COMMENTARY

Unhealthy Attraction: Revisiting the Risks of Magnet Ingestion in Kids, as Product Recall Fails

William F. Balistreri, MD

Disclosures

May 12, 2017

Judging the Impact

The success of the recall remains a bit unclear, because there is no national tracking system for magnet ingestions in either the United States or Canada. However, some insight can be gained from a recent study.

Rosenfield and colleagues[25] evaluated the effectiveness of a mandatory product recall on the frequency of multiple mini-magnet ingestion at a large tertiary pediatric hospital in Toronto, as well as the impact of these ingestions on morbidity and mortality. They searched electronic patient records for patients younger than 18 years who had been diagnosed with ingested magnetic foreign bodies between 2002 and 2015. They compared the frequency and character of ingestions during the post-recall years (2014-2015) with the 2 years immediately preceding the recall year (2011-2012).

The incidence rate ratio was 0.34 (95% confidence interval [CI], 0.18-0.64) for all magnet ingestions and 0.20 (95% CI, 0.08-0.53) for ingestion of multiple magnets. The incidence of overall magnet ingestion and multiple magnet ingestion both significantly decreased (P < .001), and the morbidity associated with magnet ingestion also decreased. During the 2011-2012 period, 29 children underwent medical or surgical procedures to remove magnets vs 10 children in 2014-2015. The number of abdominal surgical procedures was also reduced (six cases vs one case).

The significant decrease in multiple mini-magnet ingestion after the mandatory product recall demonstrated its effectiveness, supporting efforts to keep the recall in effect.

They're Back!

In late 2016, the US Court of Appeals for the 10th Circuit ruled in favor of Zen Magnets LLC in a 2-1 ruling, vacating the USCPSC rule promulgated in September 2014 that prevented the importation of magnets. The federal appeals court overturned the government ban on high-powered magnets, ruling that the USCPSC data, including reports of "possible" ingestions, were "too uncertain and imprecise to constitute substantial evidence for the Commission's findings on the risk of injury." The ruling stated that the USCPSC "cannot promulgate a safety standard unless it concludes "that the rule...is reasonably necessary to eliminate or reduce an unreasonable risk of injury. Underlying findings that peg the risk of injury as a mere 'possibility' provide the Court no assistance in assessing that conclusion."[26]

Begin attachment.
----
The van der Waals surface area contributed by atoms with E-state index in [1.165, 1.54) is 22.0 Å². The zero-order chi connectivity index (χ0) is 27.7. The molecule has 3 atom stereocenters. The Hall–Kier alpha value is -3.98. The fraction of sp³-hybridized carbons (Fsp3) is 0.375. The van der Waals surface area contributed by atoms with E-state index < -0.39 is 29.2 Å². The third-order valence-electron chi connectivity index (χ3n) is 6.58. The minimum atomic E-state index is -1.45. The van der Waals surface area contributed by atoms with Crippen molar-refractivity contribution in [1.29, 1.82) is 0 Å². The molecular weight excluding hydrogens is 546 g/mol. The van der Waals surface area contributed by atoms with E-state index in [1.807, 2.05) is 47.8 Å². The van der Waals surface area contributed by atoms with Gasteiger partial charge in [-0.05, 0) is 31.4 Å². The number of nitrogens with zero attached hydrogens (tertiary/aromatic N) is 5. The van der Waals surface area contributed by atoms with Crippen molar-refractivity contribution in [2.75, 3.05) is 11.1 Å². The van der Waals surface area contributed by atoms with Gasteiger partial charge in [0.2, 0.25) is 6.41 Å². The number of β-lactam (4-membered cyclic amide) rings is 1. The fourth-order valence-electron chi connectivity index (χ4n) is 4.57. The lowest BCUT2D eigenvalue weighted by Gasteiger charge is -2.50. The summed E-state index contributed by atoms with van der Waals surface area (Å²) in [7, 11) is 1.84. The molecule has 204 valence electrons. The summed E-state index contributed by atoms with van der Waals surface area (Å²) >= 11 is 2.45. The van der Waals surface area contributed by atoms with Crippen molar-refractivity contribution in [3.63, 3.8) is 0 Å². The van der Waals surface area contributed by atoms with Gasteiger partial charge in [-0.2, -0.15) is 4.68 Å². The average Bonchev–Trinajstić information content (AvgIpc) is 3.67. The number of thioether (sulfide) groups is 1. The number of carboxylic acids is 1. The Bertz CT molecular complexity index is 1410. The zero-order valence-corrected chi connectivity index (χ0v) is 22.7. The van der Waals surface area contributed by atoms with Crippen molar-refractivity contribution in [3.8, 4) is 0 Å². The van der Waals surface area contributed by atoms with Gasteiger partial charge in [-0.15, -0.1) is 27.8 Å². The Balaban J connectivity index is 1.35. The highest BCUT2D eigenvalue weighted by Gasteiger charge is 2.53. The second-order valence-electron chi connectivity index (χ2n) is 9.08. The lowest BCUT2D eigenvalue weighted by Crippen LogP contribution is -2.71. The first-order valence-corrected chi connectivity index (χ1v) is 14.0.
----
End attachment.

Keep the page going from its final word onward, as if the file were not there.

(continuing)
You can once again legally purchase magnetic balls, and their return to the market has been reported in a celebratory fashion by the relevant companies.[17,27]

Several groups (eg, Kids In Danger, Public Citizen) wrote to Benjamin C. Mizer, principal deputy assistant attorney general, Civil Division, US Department of Justice, to urge that he request an en banc review in the case Zen Magnets v USCPSC, owing to the dangerous implications for consumers and children in light of the Court of Appeals' decision.[28]

In the interim, children should receive immediate medical attention for a known or suspected magnet ingestion.

Consumers and healthcare providers are strongly encouraged to report incidents of ingestions and all magnet-related injuries to the USCPSC website. In addition, implementation of a national tracking system would provide actionable data upon which future policy could be based.

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